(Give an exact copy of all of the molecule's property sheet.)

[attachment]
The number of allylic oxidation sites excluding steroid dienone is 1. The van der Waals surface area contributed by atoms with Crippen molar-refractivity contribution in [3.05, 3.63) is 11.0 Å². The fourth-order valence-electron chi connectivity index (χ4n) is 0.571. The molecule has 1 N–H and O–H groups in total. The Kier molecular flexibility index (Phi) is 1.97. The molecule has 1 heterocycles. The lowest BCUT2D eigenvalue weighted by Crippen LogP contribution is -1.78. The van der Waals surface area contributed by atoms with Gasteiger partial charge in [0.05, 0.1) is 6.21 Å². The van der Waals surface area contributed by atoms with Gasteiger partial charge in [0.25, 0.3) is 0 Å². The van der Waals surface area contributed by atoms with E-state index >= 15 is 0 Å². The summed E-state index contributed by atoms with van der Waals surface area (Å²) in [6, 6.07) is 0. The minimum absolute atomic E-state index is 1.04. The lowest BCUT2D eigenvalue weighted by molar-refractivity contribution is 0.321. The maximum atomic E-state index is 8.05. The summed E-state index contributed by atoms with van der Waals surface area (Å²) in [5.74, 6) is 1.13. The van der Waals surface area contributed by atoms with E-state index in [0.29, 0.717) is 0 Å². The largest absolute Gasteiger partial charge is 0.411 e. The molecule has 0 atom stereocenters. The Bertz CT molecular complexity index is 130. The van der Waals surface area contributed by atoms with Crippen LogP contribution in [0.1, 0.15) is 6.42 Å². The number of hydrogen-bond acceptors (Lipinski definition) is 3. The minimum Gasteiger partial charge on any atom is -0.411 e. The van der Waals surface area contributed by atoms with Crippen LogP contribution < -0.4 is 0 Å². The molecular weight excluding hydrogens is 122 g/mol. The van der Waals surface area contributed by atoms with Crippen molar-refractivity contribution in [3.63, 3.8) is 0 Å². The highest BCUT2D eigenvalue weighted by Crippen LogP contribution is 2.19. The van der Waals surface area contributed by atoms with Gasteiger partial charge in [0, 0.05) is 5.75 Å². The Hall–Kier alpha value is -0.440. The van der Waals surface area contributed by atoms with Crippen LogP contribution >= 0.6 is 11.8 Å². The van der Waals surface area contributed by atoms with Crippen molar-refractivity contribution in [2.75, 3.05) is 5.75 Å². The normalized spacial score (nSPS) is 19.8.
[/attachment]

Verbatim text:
The number of allylic oxidation sites excluding steroid dienone is 1. The van der Waals surface area contributed by atoms with Crippen molar-refractivity contribution in [3.05, 3.63) is 11.0 Å². The fourth-order valence-electron chi connectivity index (χ4n) is 0.571. The molecule has 1 N–H and O–H groups in total. The Kier molecular flexibility index (Phi) is 1.97. The molecule has 1 heterocycles. The lowest BCUT2D eigenvalue weighted by Crippen LogP contribution is -1.78. The van der Waals surface area contributed by atoms with Gasteiger partial charge in [0.05, 0.1) is 6.21 Å². The van der Waals surface area contributed by atoms with Gasteiger partial charge in [0.25, 0.3) is 0 Å². The van der Waals surface area contributed by atoms with E-state index >= 15 is 0 Å². The summed E-state index contributed by atoms with van der Waals surface area (Å²) in [6, 6.07) is 0. The minimum absolute atomic E-state index is 1.04. The lowest BCUT2D eigenvalue weighted by molar-refractivity contribution is 0.321. The maximum atomic E-state index is 8.05. The summed E-state index contributed by atoms with van der Waals surface area (Å²) in [5.74, 6) is 1.13. The van der Waals surface area contributed by atoms with E-state index in [0.29, 0.717) is 0 Å². The largest absolute Gasteiger partial charge is 0.411 e. The molecule has 0 atom stereocenters. The Bertz CT molecular complexity index is 130. The van der Waals surface area contributed by atoms with Crippen LogP contribution in [0.1, 0.15) is 6.42 Å². The number of hydrogen-bond acceptors (Lipinski definition) is 3. The minimum Gasteiger partial charge on any atom is -0.411 e. The van der Waals surface area contributed by atoms with Crippen LogP contribution < -0.4 is 0 Å². The molecular weight excluding hydrogens is 122 g/mol. The van der Waals surface area contributed by atoms with Crippen molar-refractivity contribution in [3.63, 3.8) is 0 Å². The highest BCUT2D eigenvalue weighted by Crippen LogP contribution is 2.19. The van der Waals surface area contributed by atoms with Gasteiger partial charge in [0, 0.05) is 5.75 Å². The Hall–Kier alpha value is -0.440. The van der Waals surface area contributed by atoms with Crippen LogP contribution >= 0.6 is 11.8 Å². The van der Waals surface area contributed by atoms with Crippen molar-refractivity contribution in [2.75, 3.05) is 5.75 Å². The normalized spacial score (nSPS) is 19.8.